I have written and lectured about the importance of carrying upscale frame lines and offering brand names that your patients want. Nationally known brand names are the best-selling frames in my practice and we also do well with high-end frame lines that are not as well known, but offer leading edge fashion. I think this is still a good strategy and these upscale lines provide the best profitability, but it is also important to have a great selection of lower priced frames.
You need a large range of frames prices to satisfy the diverse needs of patients. Most offices have a selection of budget frames, but in many cases, this group is designed to be undesirable in an effort to move people to buy more expensive products. I think it is smart to make your budget section larger and include styles that look current and cute. We want to prevent patients from going elsewhere to buy glasses, whether it be online or at big box optical stores. We want the entire patient experience to be great and we give them what they want! We expect patients to come back next year and to refer their friends and relatives to us.
Just what my insurance covers
Eye care professionals hate to hear those words, but be careful to not alienate patients by being too forceful or pushy in an effort to move them up to higher level products. Rule #1 in sales is to listen to the customer’s wants and needs! We care about the entire patient experience and we try to say yes as much as possible.
My opticians usually start the frame selection process by showing some of the newest and best frames on display, but if a patient says he wants to see frames covered by insurance, we say “sure!” We have a large selection of frames in very current shapes, sizes and colors with a retail price of less than $200. Some are less than $100. The majority of frames in this section are covered in full by vision plans, but there are a few styles that would have a slight overage and we find most patients do not mind paying $20 or $30 more if they really love a frame style.
In some cases, since the patient is feeling happy about all this, he or she wants to see frames with higher price points and find out what their cost would be. The important thing is that we make the patient happy.
Closeouts and value lines
I find I can still make a good profit if we buy smart on our lower priced frame lines. We look for closeouts as much as possible by telling our frame reps that we are interested in them. Closeouts typically offer excellent style and quality from major frame manufacturers, but the models are being phased out. When a rep brings you an opportunity to buy closeouts, you must be ready to act quickly and think differently than you do with your usual frame lines. Think no returns and maybe no replacement parts, because these frames are being discontinued. That is OK though; the low cost makes it worth it. You will buy these frames in bulk. Maybe 100 or more pieces at a time. You may not even get to see the frames in advance. You may buy five or more frames in the exact same size and color.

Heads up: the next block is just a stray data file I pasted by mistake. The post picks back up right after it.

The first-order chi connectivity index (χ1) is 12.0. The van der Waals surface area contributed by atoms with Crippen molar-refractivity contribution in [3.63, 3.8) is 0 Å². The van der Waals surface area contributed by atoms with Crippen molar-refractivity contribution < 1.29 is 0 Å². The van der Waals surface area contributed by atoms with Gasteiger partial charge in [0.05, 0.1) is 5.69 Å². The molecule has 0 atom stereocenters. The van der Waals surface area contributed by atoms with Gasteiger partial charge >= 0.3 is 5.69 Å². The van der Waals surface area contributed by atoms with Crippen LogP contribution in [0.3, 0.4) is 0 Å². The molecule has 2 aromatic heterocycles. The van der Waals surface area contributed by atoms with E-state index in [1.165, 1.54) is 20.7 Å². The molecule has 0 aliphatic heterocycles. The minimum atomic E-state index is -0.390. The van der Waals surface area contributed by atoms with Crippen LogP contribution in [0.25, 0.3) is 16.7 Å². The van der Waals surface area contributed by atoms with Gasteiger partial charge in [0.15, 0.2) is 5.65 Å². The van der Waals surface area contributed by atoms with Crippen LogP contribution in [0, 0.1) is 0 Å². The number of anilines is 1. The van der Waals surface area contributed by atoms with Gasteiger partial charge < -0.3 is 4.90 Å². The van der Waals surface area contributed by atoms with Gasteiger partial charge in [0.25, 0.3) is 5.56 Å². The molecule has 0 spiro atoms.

Educate your staff to understand the value in these closeouts and be aware that opticians may avoid showing them at first because they are afraid that can’t get replacement parts. You may raid the other frames on your board for parts as needed for repairs. You may have to let a patient select a new frame and make new lenses at no charge. This happens infrequently and does not bother me in the least.
We also do business with some frame vendors that specialize in low wholesale prices. They offer very low wholesale prices and go up to a moderate price point. As prices go up, the quality and styling improves, but we watch the price carefully and strike a balance.
Not the usual mark-up
We price our value line frames at various retail price points that are attractive to the consumer. We do not use our usual frame mark-up formula for the value lines because we buy them very cheaply, but we must remember that there are many optical services built into the retail prices. Eyeglasses are not like a sweater or other retail item where there is virtually no service at all. With eyewear, we need a trained professional to advise the patient on the products, measure and fit the frame, order the glasses and verify the accuracy of the Rx, dispense and adjust the fit, instruct the patient on use, repair and adjust the frame for life. We must have a strong mark-up on a low priced frame.
Best wishes for continued success,
Neil B. Gailmard, OD, MBA, FAAO
Editor, Optometric Management Tip of the Week
Dr. Gailmard's new book, Practice Management in Optometry: A Blueprint for Success Based on the Optometric Management Tip of the Week, is now available on Amazon.